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Feds to give Toronto another $143M to help house asylum seekers


The federal government is providing Toronto with another $143 million in funding to help support the influx of asylum claimants arriving in the city.

The funding, which is through the Interim Housing Assistance Program (IHAP) program, is part of the $362 million that will be distributed across Canada and was announced by federal Immigration Minister Marc Miller earlier this week.

In July, the federal government promised to provide Toronto with $97 million to fund interim housing for asylum seekers. But in the months that followed, municipalities, including Toronto, repeatedly called on Ottawa for more cash to address the true cost of the crisis.

Last month, the city’s Budget Chief Shelley Carroll indicated that the city required another $250 million from the federal government to help cover the cost of housing asylum claimants in Toronto.

The city threatened homeowners with an additional six per cent levy on their tax bill in 2024 if the federal government didn’t come through with more money.

Miller’s funding announcement came the night before Chow released her 2024 draft operating budget, which did not include the six per cent levy.

The new cash provided to the city will reimburse Toronto for costs incurred in 2023 and the first quarter of 2024.

Speaking at the news conference on Friday, Chow called the funding commitment a “down payment” and added that the federal government has committed to coming through with more money for the rest of 2024.

“That means that they have fully delivered for Toronto,” she said. “Recognizing that our fiscal years don’t align... it is a commitment and I am just so grateful.”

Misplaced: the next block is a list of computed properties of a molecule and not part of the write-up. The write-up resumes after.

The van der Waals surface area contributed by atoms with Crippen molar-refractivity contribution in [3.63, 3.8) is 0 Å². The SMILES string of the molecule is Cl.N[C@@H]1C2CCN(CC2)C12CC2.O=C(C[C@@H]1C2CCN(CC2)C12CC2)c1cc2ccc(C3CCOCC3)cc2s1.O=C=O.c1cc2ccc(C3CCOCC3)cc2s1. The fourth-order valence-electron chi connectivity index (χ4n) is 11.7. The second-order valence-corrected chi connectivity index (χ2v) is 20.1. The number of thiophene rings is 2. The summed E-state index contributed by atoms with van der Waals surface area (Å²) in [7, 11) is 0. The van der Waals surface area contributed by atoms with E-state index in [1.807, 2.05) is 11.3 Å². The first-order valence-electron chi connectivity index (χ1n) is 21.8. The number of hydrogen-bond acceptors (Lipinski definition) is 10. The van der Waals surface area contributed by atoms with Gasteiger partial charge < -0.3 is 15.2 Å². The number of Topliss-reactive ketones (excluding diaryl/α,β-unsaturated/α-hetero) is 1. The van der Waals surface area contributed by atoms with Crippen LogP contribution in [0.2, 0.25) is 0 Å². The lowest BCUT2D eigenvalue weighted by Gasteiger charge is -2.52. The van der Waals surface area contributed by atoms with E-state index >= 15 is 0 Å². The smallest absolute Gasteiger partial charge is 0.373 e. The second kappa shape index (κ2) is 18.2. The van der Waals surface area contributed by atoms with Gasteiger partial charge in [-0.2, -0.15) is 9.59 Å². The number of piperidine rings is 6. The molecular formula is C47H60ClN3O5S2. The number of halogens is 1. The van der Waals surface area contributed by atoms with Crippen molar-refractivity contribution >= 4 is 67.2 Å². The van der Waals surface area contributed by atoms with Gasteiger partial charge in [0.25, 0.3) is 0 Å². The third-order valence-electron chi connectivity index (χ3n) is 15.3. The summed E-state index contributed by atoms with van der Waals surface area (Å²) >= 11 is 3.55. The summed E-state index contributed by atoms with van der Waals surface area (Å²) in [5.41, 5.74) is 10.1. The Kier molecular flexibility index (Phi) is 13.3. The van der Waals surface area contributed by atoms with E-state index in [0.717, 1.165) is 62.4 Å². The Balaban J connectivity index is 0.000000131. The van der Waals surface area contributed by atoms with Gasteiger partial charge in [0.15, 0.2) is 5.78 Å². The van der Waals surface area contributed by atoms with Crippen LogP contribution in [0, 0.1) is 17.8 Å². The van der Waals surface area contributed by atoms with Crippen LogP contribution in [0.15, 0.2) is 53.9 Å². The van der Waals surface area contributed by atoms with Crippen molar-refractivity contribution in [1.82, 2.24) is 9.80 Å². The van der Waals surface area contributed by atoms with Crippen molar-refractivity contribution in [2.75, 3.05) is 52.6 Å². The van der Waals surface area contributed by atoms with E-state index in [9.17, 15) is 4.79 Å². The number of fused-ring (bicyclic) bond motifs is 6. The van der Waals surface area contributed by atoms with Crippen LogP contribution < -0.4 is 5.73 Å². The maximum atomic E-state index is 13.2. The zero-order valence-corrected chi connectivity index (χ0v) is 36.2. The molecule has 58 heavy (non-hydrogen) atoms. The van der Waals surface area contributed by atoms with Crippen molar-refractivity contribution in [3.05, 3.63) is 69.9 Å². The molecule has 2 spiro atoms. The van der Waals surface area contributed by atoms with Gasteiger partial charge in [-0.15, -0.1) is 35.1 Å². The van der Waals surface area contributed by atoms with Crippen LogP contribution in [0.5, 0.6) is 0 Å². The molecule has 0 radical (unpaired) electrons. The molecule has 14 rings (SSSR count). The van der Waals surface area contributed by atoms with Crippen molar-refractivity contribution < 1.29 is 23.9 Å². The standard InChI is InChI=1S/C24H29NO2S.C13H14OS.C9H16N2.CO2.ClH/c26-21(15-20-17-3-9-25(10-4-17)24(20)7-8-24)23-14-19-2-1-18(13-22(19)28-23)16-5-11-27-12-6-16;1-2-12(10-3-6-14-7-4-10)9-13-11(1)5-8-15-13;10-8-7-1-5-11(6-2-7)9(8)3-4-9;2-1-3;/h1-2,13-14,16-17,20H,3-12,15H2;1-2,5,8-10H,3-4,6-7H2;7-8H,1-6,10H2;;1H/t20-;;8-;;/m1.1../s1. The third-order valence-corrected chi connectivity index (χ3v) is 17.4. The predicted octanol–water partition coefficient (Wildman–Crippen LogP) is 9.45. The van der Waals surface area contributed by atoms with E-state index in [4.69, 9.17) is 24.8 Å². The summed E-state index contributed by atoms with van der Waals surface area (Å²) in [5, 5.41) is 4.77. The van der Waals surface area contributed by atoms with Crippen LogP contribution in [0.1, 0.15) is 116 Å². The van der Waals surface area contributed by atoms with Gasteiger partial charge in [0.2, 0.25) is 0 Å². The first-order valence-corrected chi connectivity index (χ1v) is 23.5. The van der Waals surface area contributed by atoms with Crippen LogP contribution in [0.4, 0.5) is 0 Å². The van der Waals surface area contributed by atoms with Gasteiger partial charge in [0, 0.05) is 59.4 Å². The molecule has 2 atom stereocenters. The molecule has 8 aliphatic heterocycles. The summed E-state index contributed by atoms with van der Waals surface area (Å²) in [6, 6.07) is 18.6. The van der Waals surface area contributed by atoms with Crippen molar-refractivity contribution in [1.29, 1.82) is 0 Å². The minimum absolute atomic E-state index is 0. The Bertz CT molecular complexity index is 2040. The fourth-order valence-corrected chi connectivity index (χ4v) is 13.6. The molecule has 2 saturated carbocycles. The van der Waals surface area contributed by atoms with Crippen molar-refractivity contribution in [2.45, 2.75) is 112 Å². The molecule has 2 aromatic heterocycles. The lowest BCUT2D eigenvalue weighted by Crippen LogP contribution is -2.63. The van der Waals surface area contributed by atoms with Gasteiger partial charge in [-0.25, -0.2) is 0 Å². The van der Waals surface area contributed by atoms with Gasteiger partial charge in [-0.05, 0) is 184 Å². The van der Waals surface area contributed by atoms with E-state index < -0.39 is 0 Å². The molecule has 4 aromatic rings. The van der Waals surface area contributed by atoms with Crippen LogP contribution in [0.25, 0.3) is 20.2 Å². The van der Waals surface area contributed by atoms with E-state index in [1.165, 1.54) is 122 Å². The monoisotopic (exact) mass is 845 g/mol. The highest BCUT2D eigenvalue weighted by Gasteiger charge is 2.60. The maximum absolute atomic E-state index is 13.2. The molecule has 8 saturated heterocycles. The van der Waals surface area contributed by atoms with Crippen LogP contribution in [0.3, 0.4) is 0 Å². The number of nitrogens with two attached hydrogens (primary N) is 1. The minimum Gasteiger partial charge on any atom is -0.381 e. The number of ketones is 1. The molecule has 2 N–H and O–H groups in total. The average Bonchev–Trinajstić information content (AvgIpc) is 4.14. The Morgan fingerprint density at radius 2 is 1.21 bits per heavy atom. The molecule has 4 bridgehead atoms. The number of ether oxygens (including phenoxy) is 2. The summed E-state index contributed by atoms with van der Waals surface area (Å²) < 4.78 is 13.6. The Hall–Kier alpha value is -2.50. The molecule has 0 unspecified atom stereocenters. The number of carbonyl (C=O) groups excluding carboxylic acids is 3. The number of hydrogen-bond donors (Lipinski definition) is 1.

When announcing the details of her proposed budget Thursday, Chow confirmed that the city is currently housing around 6,000 asylum seekers and refugees in its shelters. This number, she said, represents about half of the shelter population in Toronto.

“The mayor and I talked about it and she assured me her commitment to making sure that they money is used as effectively and efficiently as possible,” Freeland said Friday.

“We are going to work hard together to make sure the money we have provided goes as far as possible and supports as many people as possible.”

Freeland also announced Friday that Ottawa will provide a $19.75 million top-up to the city’s share of the Canada-Ontario Housing Benefit, which offers financial support to low-income renters.

Chow said this money will give 2,000 people “a chance to find decent, permanent homes.”

When pressed about previous tension between the two governments over a lack of adequate funding for asylum seekers, Freeland dismissed the idea that there was a strained relationship.

“I think the announcement you’ve heard today shows that we have reached a really good understanding on a critical issue,” the deputy prime minister said.

“There is no federal government that has been as committed to the city of Toronto, that has invested as much in the city of Toronto, as our government and I think all of us are proud of that.” Top Stories

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